It was very cold; there was snow and ice. I saw Professor Süss (the founder of Oberwolfach) and Frau Süss, and also Heinrich Behnke. I remember they asked me to play the piano. It was a beautiful piano - there were two pianos there. The old château at Oberwolfach doesn't exist anymore. I visited Oberwolfach several times after that.
Cartan had been invited to the United States in 1942 but he decided that he had to remain in France for the sake of his family, particularly his father who by this time was an old man. He was invited by André Weil to visit Chicago in January 1948, and he received an invitation to visit Harvard University for four months, February to May 1948. He flew into the United States in December 1947 and was met in the airport at New York by Samuel Eilenberg. His major collaboration with Eilenberg was the book Homological Algebra first published in 1956. It is a classic text which has had a profound influence on the subject over a period of nearly half a century.
We explained above that Cartan was appointed professor at the Sorbonne in Paris in November 1940. He taught in Paris from that time until 1969 and then at the Université de Paris-Sud at Orsay from 1970 to 1975. He retired in 1975. At the École Normale Supérieure he started the Séminaire Cartan at the time that Serre was one of his doctoral students. It was Serre who suggested that the seminars should be written up for publication and fifteen ENS-Seminars written by Cartan were published between 1948 and 1964.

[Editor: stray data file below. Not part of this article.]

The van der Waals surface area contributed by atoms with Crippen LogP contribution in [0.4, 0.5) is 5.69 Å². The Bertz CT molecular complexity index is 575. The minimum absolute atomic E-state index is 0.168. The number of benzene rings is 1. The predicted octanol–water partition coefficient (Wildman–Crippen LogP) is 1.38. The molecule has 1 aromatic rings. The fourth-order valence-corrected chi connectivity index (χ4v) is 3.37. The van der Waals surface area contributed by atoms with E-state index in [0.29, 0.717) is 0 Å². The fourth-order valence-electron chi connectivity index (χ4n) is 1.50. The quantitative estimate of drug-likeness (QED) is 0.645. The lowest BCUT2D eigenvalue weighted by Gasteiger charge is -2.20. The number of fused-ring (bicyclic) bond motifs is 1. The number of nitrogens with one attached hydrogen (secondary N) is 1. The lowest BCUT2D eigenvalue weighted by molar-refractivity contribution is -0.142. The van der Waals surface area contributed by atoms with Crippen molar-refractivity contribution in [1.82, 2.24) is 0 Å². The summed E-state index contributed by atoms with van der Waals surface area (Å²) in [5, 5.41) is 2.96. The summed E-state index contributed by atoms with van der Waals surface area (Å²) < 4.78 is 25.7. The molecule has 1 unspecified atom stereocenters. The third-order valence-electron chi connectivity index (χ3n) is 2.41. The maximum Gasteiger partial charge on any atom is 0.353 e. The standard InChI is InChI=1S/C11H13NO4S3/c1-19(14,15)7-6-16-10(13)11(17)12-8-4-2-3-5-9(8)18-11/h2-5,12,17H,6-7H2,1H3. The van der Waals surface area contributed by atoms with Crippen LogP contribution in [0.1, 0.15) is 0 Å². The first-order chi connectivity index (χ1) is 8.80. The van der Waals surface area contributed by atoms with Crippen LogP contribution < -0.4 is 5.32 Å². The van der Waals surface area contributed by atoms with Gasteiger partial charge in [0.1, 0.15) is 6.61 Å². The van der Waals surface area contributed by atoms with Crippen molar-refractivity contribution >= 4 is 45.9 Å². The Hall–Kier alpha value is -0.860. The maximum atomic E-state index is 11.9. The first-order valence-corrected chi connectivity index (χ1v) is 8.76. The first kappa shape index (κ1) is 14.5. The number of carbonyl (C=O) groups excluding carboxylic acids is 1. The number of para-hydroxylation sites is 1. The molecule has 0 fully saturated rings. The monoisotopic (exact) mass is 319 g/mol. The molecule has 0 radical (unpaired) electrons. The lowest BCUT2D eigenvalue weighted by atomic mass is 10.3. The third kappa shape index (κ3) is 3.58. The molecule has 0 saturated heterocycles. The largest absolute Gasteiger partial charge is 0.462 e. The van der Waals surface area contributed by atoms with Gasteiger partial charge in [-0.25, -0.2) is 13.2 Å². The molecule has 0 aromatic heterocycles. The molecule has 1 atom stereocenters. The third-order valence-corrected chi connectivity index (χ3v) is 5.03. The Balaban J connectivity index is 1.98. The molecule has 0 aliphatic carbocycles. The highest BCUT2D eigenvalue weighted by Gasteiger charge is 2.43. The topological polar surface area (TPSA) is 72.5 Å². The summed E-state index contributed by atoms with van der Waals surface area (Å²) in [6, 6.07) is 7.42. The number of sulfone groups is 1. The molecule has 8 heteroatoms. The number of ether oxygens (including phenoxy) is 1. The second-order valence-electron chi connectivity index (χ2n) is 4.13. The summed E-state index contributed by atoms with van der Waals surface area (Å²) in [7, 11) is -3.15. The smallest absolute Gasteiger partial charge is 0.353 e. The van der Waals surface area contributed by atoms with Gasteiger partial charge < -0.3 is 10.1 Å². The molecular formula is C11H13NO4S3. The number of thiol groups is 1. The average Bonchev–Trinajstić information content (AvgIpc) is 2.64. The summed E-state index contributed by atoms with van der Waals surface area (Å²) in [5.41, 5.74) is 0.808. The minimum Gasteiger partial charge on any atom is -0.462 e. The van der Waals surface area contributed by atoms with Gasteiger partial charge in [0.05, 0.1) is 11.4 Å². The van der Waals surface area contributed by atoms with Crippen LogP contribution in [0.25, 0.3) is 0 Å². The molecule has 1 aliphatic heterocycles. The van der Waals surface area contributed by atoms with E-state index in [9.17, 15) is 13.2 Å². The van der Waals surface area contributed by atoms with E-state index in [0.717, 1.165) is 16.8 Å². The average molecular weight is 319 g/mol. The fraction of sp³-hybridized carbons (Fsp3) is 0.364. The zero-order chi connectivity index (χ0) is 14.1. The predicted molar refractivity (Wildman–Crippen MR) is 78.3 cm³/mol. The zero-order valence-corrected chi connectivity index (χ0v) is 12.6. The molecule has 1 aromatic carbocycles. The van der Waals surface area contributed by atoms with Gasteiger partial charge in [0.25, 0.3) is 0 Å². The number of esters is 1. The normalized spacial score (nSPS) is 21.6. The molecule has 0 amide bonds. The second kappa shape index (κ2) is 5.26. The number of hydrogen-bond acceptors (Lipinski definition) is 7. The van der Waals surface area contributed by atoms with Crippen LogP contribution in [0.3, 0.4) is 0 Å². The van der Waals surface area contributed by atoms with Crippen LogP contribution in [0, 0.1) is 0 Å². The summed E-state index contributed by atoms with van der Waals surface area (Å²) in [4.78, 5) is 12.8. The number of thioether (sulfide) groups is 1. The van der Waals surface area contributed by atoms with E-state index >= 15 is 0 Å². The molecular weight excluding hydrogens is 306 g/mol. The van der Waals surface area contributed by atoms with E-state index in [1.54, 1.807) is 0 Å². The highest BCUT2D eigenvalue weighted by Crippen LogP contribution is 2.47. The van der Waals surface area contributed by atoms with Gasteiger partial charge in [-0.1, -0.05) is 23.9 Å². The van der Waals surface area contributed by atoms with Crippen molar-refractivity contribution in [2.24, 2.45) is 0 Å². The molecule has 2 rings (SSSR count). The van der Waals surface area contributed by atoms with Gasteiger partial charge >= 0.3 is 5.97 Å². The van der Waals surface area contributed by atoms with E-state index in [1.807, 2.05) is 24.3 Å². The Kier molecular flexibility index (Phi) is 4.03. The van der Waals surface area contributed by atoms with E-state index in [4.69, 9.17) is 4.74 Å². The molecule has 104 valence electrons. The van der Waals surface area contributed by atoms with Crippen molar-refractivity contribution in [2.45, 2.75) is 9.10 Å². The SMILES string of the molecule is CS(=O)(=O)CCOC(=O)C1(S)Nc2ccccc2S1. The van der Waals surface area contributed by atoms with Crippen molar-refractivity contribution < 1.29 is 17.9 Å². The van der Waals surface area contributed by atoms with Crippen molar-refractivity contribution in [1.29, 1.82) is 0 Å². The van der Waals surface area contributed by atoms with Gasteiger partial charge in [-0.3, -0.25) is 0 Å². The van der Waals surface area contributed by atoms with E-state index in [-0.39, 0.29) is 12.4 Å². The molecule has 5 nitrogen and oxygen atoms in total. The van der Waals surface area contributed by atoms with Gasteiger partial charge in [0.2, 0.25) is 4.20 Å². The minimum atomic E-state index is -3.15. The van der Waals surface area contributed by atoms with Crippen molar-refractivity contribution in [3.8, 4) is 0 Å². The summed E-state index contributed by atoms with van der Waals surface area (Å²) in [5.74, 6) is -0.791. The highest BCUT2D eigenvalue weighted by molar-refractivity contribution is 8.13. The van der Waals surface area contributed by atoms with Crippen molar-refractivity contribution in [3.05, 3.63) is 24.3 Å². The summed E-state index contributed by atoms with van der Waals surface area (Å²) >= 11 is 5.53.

Cartan worked on analytic functions, the theory of sheaves, homological theory, algebraic topology and potential theory, producing significant developments in all these areas. Some of his work is put in context by R O Wells Jr. reviewing :-
The theory of functions of several complex variables has gone from its infancy with the work of Hartogs, Levi and Poincaré shortly after the turn of the century to its current role as a central field of modern mathematics, much as its predecessor, function theory in one complex variable, did in the 19th century. A central figure in this development has been Henri Cartan, whose series of papers in this field starting in the 1920's dealt with fundamental questions relating to Nevanlinna theory, generalizations of the Mittag-Leffler and Weierstrass theorems to functions of several variables, problems concerned with biholomorphic mappings and the biholomorphic equivalence problem, domains of holomorphy and holomorphic convexity, etc. The major developments in the theory from 1930 to 1950 came from Cartan and his school in France, Behnke's school in Münster, and Oka in Japan. The central ideas up to that time were synthesized in Cartan's Séminaires in the early 1950's, and these were very influential to the next several generations of mathematicians. Cartan's accomplishments were broad and he influenced mathematics through his writing, his teaching, his seminars, and his students in a remarkable manner.
In the Preface of  Remmert and Serre write:-